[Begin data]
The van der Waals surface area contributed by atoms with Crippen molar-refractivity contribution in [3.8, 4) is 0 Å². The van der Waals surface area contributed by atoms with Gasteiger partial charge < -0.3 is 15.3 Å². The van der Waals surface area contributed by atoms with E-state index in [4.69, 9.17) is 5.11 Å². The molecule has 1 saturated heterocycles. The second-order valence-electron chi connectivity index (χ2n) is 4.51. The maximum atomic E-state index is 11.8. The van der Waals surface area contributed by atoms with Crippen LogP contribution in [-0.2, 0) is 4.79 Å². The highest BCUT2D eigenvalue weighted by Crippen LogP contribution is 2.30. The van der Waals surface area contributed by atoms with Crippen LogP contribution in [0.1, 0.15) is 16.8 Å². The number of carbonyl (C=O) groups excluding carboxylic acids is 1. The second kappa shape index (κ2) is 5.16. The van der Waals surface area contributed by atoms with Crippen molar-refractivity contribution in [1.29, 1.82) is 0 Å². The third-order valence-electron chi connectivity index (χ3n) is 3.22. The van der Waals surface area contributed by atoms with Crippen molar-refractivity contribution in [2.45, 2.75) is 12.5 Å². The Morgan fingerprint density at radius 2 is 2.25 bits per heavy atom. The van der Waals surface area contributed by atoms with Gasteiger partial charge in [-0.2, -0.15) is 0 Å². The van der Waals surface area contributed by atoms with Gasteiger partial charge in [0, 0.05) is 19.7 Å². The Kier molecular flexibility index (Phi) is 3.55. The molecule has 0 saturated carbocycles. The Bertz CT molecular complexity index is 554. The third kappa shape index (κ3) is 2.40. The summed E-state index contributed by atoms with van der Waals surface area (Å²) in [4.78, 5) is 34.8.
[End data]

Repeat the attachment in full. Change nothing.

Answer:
The van der Waals surface area contributed by atoms with Crippen molar-refractivity contribution in [3.8, 4) is 0 Å². The van der Waals surface area contributed by atoms with Gasteiger partial charge < -0.3 is 15.3 Å². The van der Waals surface area contributed by atoms with E-state index in [4.69, 9.17) is 5.11 Å². The molecule has 1 saturated heterocycles. The second-order valence-electron chi connectivity index (χ2n) is 4.51. The maximum atomic E-state index is 11.8. The van der Waals surface area contributed by atoms with Crippen LogP contribution in [-0.2, 0) is 4.79 Å². The highest BCUT2D eigenvalue weighted by Crippen LogP contribution is 2.30. The van der Waals surface area contributed by atoms with Crippen LogP contribution in [0.1, 0.15) is 16.8 Å². The number of carbonyl (C=O) groups excluding carboxylic acids is 1. The second kappa shape index (κ2) is 5.16. The van der Waals surface area contributed by atoms with Crippen molar-refractivity contribution in [1.29, 1.82) is 0 Å². The third-order valence-electron chi connectivity index (χ3n) is 3.22. The van der Waals surface area contributed by atoms with Crippen molar-refractivity contribution in [2.45, 2.75) is 12.5 Å². The Morgan fingerprint density at radius 2 is 2.25 bits per heavy atom. The van der Waals surface area contributed by atoms with Gasteiger partial charge in [-0.2, -0.15) is 0 Å². The van der Waals surface area contributed by atoms with Gasteiger partial charge in [0, 0.05) is 19.7 Å². The Kier molecular flexibility index (Phi) is 3.55. The molecule has 0 saturated carbocycles. The Bertz CT molecular complexity index is 554. The third kappa shape index (κ3) is 2.40. The summed E-state index contributed by atoms with van der Waals surface area (Å²) in [4.78, 5) is 34.8.